There rightfully is a great deal of debate around the inclusion of Australian companies into the supply chains of the foreign owned prime contractors, and AIDN has a very clear position on this; it is not acceptable for the prime contractors to default to their overseas supply chains, and it is not acceptable to utilise an incumbent overseas supply chain for the first few platforms with a ‘commitment’ to include Australian companies in subsequent platforms.
AIDN does not endorse the use of ‘risk’ to exclude Australia companies. Why is there more risk to employing an Australian company, if that Australian company has been provided the specifications and appropriate technology transfer is undertaken?
After all, in each successful bid the prime contractors have repeatedly advised at multiple industry sessions that they understand how to undertake technology transfers, they are able to cite numerous Australian companies as examples of potential recipients of technology transfer and often include them in their offers to Defence.
What, we may well ask, changes after they are awarded the contract?
If an Australian company is given the specifications and requirements of a particular piece of equipment and can demonstrate that it can produce that piece of equipment to the required standard, then there is no logical reason that they can be considered to be fundamentally riskier than an overseas supplier.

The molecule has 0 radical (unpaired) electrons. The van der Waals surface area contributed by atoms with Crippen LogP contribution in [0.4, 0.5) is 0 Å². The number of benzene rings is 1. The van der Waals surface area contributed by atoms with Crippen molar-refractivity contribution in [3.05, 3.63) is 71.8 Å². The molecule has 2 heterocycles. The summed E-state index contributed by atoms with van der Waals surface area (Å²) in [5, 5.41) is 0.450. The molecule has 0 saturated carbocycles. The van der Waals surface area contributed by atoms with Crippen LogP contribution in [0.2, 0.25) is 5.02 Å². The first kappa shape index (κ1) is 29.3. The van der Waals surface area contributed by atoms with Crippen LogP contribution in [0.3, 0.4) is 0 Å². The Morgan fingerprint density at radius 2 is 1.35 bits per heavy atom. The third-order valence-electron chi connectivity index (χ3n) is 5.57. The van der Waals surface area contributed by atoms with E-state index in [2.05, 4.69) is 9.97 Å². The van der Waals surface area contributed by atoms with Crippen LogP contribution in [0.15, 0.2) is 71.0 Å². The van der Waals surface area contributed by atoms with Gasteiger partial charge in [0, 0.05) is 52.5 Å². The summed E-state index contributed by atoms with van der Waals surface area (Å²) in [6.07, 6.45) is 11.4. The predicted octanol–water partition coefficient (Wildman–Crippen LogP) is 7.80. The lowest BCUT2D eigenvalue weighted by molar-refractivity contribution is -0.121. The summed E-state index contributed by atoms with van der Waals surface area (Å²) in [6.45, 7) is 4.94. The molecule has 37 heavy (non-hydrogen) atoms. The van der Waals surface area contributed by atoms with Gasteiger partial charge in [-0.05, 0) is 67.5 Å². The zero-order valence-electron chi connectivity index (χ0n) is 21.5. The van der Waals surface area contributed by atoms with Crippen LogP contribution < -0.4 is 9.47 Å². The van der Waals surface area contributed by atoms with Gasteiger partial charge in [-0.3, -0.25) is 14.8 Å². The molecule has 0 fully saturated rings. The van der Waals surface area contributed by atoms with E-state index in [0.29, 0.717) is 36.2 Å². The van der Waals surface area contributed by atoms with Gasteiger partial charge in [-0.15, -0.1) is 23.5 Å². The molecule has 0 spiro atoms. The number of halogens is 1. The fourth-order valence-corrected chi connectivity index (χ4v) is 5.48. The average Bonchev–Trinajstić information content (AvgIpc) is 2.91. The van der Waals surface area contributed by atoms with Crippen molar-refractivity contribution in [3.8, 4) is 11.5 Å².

What is required is simple - prime contractors must honour their pre-contract award promises and facilitate the transfer of technology and undertake the process to have the Australian suppliers integrated from the outset into the supply chain.
To apply unnecessary and often unfair levels of risk onto an Australian supplier is simply a commercial tactic to drive the outcome that the prime contractor is seeking.
AIDN recognises that it is in the best commercial interests of the prime contractor to employ their known supply chain, and that from the prime’s perspective this will be the desired outcome. By retaining their current supply chain, they can drive their overall per unit costs down across all of their programs.
In many cases these prime contractors have a policy requirement from other countries, Canada being one as an example, to ensure that there is matched expenditure for indigenous companies, and this can be achieved by awarding contracts to those indigenous companies into overseas programs.
This is an obvious danger for Australia companies – prime contractors that have multiple international obligations and domestic pressures, awarding contracts in Australia seeking to award subcontracts to businesses in those countries where there are firm expenditure quotas to fulfil, rather than to Australian businesses for which there is no equivalent quota obligation nor government legislation preventing this type of behaviour or requiring Australian industry inclusion.
And this brings us back to the use of risk to drive an outcome.
Only the Department can challenge the prime contractor when risk is placed upon the inclusion of Australian suppliers into the supply chain for these programs.
The Department has to take the lead, after all the Department claims to be an informed customer. The Department needs to require the prime contractors to fully articulate the risk that is being applied and, as importantly, why.
Brent Clark is the chief executive of the Australian Industry and Defence Network (AIDN).